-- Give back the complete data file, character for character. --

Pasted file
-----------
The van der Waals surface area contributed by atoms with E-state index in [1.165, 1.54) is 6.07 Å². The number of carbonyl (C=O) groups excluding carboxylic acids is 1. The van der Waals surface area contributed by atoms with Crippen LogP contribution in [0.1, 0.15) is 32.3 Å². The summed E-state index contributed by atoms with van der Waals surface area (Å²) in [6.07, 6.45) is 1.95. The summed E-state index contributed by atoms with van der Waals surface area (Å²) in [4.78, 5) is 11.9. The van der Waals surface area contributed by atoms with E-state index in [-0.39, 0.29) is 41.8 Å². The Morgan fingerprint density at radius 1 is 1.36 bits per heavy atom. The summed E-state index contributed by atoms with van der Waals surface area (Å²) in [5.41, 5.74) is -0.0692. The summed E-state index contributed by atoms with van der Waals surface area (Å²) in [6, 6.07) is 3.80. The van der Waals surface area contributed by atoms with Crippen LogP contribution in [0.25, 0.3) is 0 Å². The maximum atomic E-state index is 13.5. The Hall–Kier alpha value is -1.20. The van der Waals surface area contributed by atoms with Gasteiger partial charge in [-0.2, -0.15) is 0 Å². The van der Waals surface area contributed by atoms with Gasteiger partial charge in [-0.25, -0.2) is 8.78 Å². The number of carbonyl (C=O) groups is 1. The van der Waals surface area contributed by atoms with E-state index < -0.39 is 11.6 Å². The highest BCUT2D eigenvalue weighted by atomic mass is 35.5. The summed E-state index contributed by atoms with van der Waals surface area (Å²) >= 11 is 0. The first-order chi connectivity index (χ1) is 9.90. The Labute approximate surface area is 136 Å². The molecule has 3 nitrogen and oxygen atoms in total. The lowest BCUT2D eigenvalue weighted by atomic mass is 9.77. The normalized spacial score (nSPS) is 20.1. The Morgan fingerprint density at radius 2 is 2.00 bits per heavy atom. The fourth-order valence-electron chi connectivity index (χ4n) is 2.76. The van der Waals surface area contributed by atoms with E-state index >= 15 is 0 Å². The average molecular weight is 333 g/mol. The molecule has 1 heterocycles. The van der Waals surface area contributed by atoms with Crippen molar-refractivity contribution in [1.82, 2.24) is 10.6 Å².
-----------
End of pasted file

The van der Waals surface area contributed by atoms with E-state index in [1.165, 1.54) is 6.07 Å². The number of carbonyl (C=O) groups excluding carboxylic acids is 1. The van der Waals surface area contributed by atoms with Crippen LogP contribution in [0.1, 0.15) is 32.3 Å². The summed E-state index contributed by atoms with van der Waals surface area (Å²) in [6.07, 6.45) is 1.95. The summed E-state index contributed by atoms with van der Waals surface area (Å²) in [4.78, 5) is 11.9. The van der Waals surface area contributed by atoms with E-state index in [-0.39, 0.29) is 41.8 Å². The Morgan fingerprint density at radius 1 is 1.36 bits per heavy atom. The summed E-state index contributed by atoms with van der Waals surface area (Å²) in [5.41, 5.74) is -0.0692. The summed E-state index contributed by atoms with van der Waals surface area (Å²) in [6, 6.07) is 3.80. The van der Waals surface area contributed by atoms with Crippen LogP contribution in [0.25, 0.3) is 0 Å². The maximum atomic E-state index is 13.5. The Hall–Kier alpha value is -1.20. The van der Waals surface area contributed by atoms with Gasteiger partial charge in [-0.2, -0.15) is 0 Å². The van der Waals surface area contributed by atoms with Gasteiger partial charge in [-0.25, -0.2) is 8.78 Å². The number of carbonyl (C=O) groups is 1. The van der Waals surface area contributed by atoms with E-state index < -0.39 is 11.6 Å². The highest BCUT2D eigenvalue weighted by atomic mass is 35.5. The summed E-state index contributed by atoms with van der Waals surface area (Å²) >= 11 is 0. The first-order chi connectivity index (χ1) is 9.90. The Labute approximate surface area is 136 Å². The molecule has 3 nitrogen and oxygen atoms in total. The lowest BCUT2D eigenvalue weighted by atomic mass is 9.77. The normalized spacial score (nSPS) is 20.1. The Morgan fingerprint density at radius 2 is 2.00 bits per heavy atom. The fourth-order valence-electron chi connectivity index (χ4n) is 2.76. The van der Waals surface area contributed by atoms with E-state index >= 15 is 0 Å². The average molecular weight is 333 g/mol. The molecule has 1 heterocycles. The van der Waals surface area contributed by atoms with Crippen molar-refractivity contribution in [1.82, 2.24) is 10.6 Å².